Is there one I’d wish I’d written?  I’m pretty sure, somewhere along the line I wished I’d come up with Harry Potter because of the intricate connections between the books. The Help had such strong, female characters. Bridget is such a loveable heroine. I’d like to be able to produce something that have the elements I liked about these books.

Is there one book that you wish you’d written?

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Self Publish or Publisher?

speechbubbleI’m in the middle of writing my first novel. Although I know I shouldn’t get caught up in the publishing side before even finishing the book, it’s hard not to think about it a little.

With the creation and rise of e-books, it’s made publishing and marketing your own novel more accessible.

When the time does come, I’m not sure how I will approach it. Self publishing means that I am not putting myself through possible rejection from publishers and agents. Having said that however, any book benefits from an editor’s eye.

Which one have or would you choose and why? Have you already self published? If so, what are the good and bad points? Do you think a more traditional route is the better option?

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Would You Like To Write A Book?

writeanythingFrom the time I was a small child, I’ve loved creative writing but it wasn’t until I was about eighteen that I thought about writing a whole novel – that the idea that writing one wasn’t just something other people did. So many people claim that they could write a novel but a surprisingly small number actually do. It’s not as easy as it looks when you get down to writing one. 

Since then, there have been so many technological developments. The creation of ebooks has meant that it’s easier to self publish rather than going down the traditional route of finding an agent and then a publisher but both hold their good points and their difficulties. For me, it’s been very easy to get wrapped up in worrying about that stage when I’m still in the middle of writing the novel. 

Are you’re interested in writing a book or do you have one finished? What would you write about? Fiction or nonfiction? How might you get started? Would you rather self-publish or get a book deal with an established publisher? What’s the difference, to you? Is there a downside to self-publishing? 

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Adapting book into film?

3655917-book-pages-film-stripWhen I read, I really tend to get into the story. I imagine what the characters look like, the environment they live in – my brain tries to fill in as much detail as possible. I think that’s why, when I see an adaptation of some of the books which are my favourites, I can be disappointed. The Lovely Bones was an example. I cried my eyes out (on my break whilst at work. It wasn’t my best look,) but the film just wasn’t how I pictured it and plus, some stuff was changed. 

The Secret Dreamworld of a Shopaholic was another. I liked the film adaptation but it just wasn’t as magical as the book was when I read it.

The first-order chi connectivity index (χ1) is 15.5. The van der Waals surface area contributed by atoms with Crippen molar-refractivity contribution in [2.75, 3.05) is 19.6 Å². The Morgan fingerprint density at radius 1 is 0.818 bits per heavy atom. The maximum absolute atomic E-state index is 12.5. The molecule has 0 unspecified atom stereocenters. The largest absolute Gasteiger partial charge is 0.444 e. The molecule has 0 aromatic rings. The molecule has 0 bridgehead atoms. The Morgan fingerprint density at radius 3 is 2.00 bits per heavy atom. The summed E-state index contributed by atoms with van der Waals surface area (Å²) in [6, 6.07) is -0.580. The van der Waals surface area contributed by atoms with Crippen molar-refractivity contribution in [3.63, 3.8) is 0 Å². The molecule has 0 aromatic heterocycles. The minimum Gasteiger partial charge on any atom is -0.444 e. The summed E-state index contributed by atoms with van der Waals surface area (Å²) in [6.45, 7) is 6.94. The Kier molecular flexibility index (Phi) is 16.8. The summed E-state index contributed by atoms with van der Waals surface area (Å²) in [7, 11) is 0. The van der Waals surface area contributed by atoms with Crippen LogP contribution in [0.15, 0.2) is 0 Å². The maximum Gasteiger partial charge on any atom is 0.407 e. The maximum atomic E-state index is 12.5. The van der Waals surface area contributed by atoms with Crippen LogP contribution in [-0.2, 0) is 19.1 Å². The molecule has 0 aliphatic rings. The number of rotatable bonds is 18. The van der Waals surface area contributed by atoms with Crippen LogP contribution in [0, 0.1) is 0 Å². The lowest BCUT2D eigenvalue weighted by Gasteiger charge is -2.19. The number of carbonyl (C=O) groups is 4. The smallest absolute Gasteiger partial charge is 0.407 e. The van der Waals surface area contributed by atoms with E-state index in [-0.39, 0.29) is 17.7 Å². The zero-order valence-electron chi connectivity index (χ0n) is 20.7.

However, Bridget Jones’ Diary is one of my favourite film adaptations along with Harry Potter. 

Which film/book adaptation did you like? Dislike? Is there an adaptation you wished they’d not done or one you hope someone does adapt into a film? 

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Which Book Made You?…

books-clipartI have always been a big reader and would quite happily swop TV for a book. Waterstones have recently asked ‘Which Book Made You?’ 

It got me thinking, Did they mean my favourite? The one that I can’t stop thinking about years after I’ve finished reading? There were a few possible answers for me.

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Who’s Coming To Dinner?

dinnerplatecartoonIt’s a question I ask all of the authors I interview as I am always intrigued by the answer. Everyone’s choices are so varied and different. I have often wondered who I would invite over if I could have a dinner party and invite anyone. 

It changes all the time but I think, at the moment, I would love to invite, John Lennon (I am a Beatles fan and the man fascinates me,) Queen Elizabeth I (the woman was amazing,) JK Rowling (so we could talk about Harry Potter and writing,) and my husband (as he always make me laugh – plus, he’s not a bad cook.) 

Who would you have over to dinner? 

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Music and Books

bookandmusic

Music and books are two of my favourite things. Music tends to be on in the background and it’s amazing how much of a help it’s been when I’ve been trying to write. Music can inspire as much as books can. I think my favourite album to write to at the moment is + by Ed Sheeran. How about you? Which songs, artists, albums or types of music do you listen to whilst writing or reading? 

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Why Do You Write?

writer-word-typewriterMany people proclaim at some point that they would like to write a book. A surprising few will then go on to actually write a novel.

Being a writer is not easy. Writing  a novel takes hard work, perseverance and patience.

So…why do you write? What reasons do you have for wanting to become a writer/author?

How do you write? In silence or do you prefer noise? Do you prefer longhand or typing?

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Novel Kicks is a blog for story tellers and book lovers.